Making bread is so cool, because it’s ALIVE until you bake it. That means you can’t really make the same loaf twice, which I happen to think is a good thing. I make sourdough enough now that I want to share with you my current way of doing it. This recipe takes a lot of starter at 100% hydration, and I also hand knead my dough, which generally takes me about half an hour. I’ve tried using my kitchenaid, but it’s just not working for me yet. I can use the mixer to knead for a few minutes and then finish it off on the counter, but I’m usually making dough in the middle of the night and don’t want to wake anyone. Also, there was that one time I overmixed and over floured and ended up with a frankenloaf, but that’s a whole different story.

There are recipes out there that take way less starter, but I like this one. I always think I want to branch out and try new ways of doing things, but I really enjoy this bread so I haven’t yet. It also makes two loaves, and unless you freeze one of them the texture only stays optimal for a day or two. I end up giving the extra loaf away fairly often, which makes me the awesome friend, right?

Here we go.



16 ounces ripe sourdough starter. If you are lost, check out the kitchn’s tutorial for this here.

10 ounces water (I use cold brita pitcher water)

18.5+ ounces flour (make sure you have about an extra cup, more on this below. I use unbleached all purpose, usually gold medal or Pillsbury brand.)

1 tablespoon salt

Cornmeal (optional)

Cast iron dutch oven(s)

Large mixing bowl

2 smaller mixing bowls


Mix starter and water in a large bowl. Stir with a wooden spoon to dissolve. Add the first 18.5 ounces of flour and the salt, and stir to make a shaggy dough.

If you need to leave this to sit for a few minutes just cover it with a towel, it will be alright.

Turn dough out onto a lightly floured counter top. At this point, I keep a 1 cup measuring cup full-ish on the counter next to me, so I can add more flour as necessary while kneading. Before I start the kneading process I wash and dry the large mixing bowl, then film it with some oil so the bread can rise there later.

Start kneading the dough. It will start out crunchy and lumpy, this is normal. Add small pinches of flour to the dough if it becomes too sticky to work with. Be careful not to add too much flour, or it will stop sticking together. Depending on the flour I’m using and a whole bunch of other variables I don’t always understand I end up using anything between 1 pinch and the whole cup. This is something you really need to learn by doing, but it is definitely worth the trouble! It usually takes me about half an hour to knead the dough out completely, you want it to be smooth and mostly hold a ball shape in your hand. For me, the dough ALMOST passes the windowpane test, but I usually tire out before it is 100% “properly” kneaded. This goes much easier if you can turn on a podcast or some music.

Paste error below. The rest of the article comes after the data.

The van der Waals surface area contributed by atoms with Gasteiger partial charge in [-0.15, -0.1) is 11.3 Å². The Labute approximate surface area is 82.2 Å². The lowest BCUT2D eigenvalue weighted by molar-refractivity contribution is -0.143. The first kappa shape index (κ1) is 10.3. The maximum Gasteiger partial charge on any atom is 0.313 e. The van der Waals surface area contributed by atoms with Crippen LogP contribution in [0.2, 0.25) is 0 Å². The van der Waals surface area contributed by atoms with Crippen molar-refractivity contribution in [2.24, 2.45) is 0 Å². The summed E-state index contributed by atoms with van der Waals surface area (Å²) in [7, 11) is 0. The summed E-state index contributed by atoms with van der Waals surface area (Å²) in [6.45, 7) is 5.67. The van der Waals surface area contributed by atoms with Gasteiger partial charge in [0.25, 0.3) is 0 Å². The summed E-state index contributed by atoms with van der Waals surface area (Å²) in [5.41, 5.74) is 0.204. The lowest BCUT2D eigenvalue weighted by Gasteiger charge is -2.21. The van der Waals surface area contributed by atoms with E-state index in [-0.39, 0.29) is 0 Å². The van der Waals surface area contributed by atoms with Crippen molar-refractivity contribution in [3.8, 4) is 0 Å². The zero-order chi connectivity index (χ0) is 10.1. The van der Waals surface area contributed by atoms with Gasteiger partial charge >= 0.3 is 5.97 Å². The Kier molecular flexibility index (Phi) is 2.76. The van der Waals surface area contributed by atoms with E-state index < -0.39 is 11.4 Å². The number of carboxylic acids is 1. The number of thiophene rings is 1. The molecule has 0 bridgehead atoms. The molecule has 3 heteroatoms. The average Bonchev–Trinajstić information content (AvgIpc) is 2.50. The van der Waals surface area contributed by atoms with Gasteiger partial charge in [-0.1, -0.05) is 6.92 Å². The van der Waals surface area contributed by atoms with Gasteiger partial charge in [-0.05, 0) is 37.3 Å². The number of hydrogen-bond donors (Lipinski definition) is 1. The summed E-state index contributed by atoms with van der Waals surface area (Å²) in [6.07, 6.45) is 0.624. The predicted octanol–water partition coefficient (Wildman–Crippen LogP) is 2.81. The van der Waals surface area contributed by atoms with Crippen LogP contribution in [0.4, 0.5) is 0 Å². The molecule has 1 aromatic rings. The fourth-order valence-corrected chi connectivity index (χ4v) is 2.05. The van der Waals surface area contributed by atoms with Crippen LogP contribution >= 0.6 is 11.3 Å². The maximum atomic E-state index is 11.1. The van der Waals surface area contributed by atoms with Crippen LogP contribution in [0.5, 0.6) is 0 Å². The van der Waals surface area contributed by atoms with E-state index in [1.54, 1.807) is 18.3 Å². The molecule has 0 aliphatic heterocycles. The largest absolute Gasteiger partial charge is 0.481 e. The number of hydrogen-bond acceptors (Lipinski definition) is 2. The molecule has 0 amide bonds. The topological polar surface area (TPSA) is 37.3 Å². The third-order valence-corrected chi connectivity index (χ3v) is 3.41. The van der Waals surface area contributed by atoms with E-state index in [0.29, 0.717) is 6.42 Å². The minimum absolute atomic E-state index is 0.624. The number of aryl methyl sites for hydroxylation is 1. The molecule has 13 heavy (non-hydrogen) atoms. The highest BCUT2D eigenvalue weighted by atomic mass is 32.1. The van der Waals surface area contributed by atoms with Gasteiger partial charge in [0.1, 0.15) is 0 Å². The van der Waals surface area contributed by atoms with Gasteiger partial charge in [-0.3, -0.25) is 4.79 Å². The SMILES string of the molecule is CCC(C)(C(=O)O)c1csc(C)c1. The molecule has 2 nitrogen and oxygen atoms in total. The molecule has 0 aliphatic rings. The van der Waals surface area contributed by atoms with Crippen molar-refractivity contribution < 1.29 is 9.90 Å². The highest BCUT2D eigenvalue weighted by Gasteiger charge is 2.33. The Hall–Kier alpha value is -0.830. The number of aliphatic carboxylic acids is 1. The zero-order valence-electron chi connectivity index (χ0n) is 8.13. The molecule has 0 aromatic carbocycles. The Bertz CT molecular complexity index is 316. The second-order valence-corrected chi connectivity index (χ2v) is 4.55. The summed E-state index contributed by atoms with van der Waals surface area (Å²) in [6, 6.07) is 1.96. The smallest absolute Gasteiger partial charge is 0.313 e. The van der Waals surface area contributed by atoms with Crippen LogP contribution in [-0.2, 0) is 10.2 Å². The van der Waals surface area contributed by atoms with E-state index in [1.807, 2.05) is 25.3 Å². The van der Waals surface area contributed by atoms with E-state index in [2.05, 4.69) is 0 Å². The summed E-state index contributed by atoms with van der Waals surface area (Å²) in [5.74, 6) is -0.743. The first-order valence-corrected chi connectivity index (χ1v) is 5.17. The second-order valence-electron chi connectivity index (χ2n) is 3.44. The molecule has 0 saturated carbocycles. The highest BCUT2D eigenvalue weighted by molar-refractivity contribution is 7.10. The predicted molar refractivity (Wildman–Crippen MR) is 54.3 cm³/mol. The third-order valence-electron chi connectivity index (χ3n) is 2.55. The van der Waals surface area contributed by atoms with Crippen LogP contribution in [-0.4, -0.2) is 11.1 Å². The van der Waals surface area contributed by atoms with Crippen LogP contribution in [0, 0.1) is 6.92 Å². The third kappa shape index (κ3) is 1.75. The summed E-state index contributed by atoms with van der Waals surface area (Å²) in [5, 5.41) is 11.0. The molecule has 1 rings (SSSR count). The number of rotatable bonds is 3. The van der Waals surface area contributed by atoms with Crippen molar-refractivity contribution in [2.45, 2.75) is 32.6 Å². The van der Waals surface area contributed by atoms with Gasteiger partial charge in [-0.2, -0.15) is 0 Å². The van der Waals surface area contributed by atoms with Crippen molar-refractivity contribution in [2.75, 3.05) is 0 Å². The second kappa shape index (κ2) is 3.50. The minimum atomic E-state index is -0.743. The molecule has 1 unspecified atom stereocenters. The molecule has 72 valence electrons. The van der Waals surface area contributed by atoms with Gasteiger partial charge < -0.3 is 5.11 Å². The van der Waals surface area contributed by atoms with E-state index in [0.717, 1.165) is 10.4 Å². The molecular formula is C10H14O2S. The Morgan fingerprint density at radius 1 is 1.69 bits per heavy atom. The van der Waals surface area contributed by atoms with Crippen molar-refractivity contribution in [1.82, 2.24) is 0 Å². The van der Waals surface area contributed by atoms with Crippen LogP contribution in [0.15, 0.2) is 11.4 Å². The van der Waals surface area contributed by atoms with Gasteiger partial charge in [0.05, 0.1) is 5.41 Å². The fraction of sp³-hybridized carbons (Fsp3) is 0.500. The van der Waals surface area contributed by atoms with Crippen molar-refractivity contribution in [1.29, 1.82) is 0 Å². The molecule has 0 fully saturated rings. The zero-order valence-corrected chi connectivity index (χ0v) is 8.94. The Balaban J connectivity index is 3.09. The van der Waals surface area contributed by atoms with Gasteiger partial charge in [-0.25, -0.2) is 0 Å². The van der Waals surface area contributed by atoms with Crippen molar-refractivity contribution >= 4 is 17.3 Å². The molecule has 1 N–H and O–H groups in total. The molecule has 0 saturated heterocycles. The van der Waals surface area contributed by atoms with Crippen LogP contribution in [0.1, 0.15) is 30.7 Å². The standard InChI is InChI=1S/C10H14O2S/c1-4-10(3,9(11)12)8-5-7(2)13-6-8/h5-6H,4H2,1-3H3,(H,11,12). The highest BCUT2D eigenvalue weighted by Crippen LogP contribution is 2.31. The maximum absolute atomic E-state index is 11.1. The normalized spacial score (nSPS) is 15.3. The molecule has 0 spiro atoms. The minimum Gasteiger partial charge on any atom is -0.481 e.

Place dough in a rough ball shape in the oiled mixing bowl, turning a few times to coat the dough so it doesn’t dry out. Cover the bowl with a towel or plastic wrap. Leave in place until the dough doubles in size, about 1.5-2 hours depending on how vigorous your starter is, kitchen temperature, etc. etc.

After this rising period, turn the dough out onto the counter gently. Divide into two pieces, as evenly as you can. Shape each half into a boule. If you google, you can find tons of photo tutorials and youtube videos of the process, which I highly recommend if you’ve never made bread before. A properly shaped boule is much more reliable than a haphazard ball, I learned that one the hard way. Place each boule into an oiled smaller mixing bowl, cover with plastic wrap (I tried to use a towel here once, but my dough dried out) and place in the fridge overnight.


In the morning, pull out the dough and put it on the counter. I leave mine in the bowl for this part. Put your cast iron dutch oven(s) in the cold oven, close the door and preheat to 450°f. I usually leave the dough on the counter for at least an hour before baking, and you want to make sure that your cast iron gets nice and hot. When you are ready to bake lightly flour the top of each dough loaf, then score with a lame or serrated knife (I use a serrated knife.) You can just do a few quick slashes or experiment with different patterns. The main objective is to make sure steam has a place to escape. If your loaves don’t look perfect, don’t stress. Just hope for the best. Oven spring, which happens before you take the lids off in the baking process, is an amazing thing. Definitely do not peek in the first 15 minutes of baking!

Pull out the dutch oven (I do this whole process one at a time so the iron doesn’t cool off too much, but I do have two dutch ovens. If you don’t-  make sure you put the cast iron back in the oven to heat up for a bit between loaves) and sprinkle a little bit of cornmeal on the bottom. This isn’t strictly necessary, but it does help prevent sticking and burning of the bottom. Carefully plop one loaf in scored side up, cover, and return to the oven. Get both loaves in if you are doing two at a time. Set timer for 15 minutes.

After 15 minutes, turn temperature down to 400°f and remove lid from your dutch oven. Continue baking for about 25 minutes. I like to make sure my bread reaches an internal temperature of 205°f, but you can also tell it’s done by carefully tapping the bottom and listening for a hollow sound. Leave on a cooling rack to cool for at least one hour, if you cut into it before this the inside can turn gummy.

Hope you like it!




6 thoughts on “Sourdough

  1. I’ve been on the hunt for a good sourdough recipe. I’m going to try this! Thank you 🙂 Btw, I’m with you on the kneading-by-hand bit; somehow the bread always tastes better and there’s something almost therapeutic about the kneading process itself!


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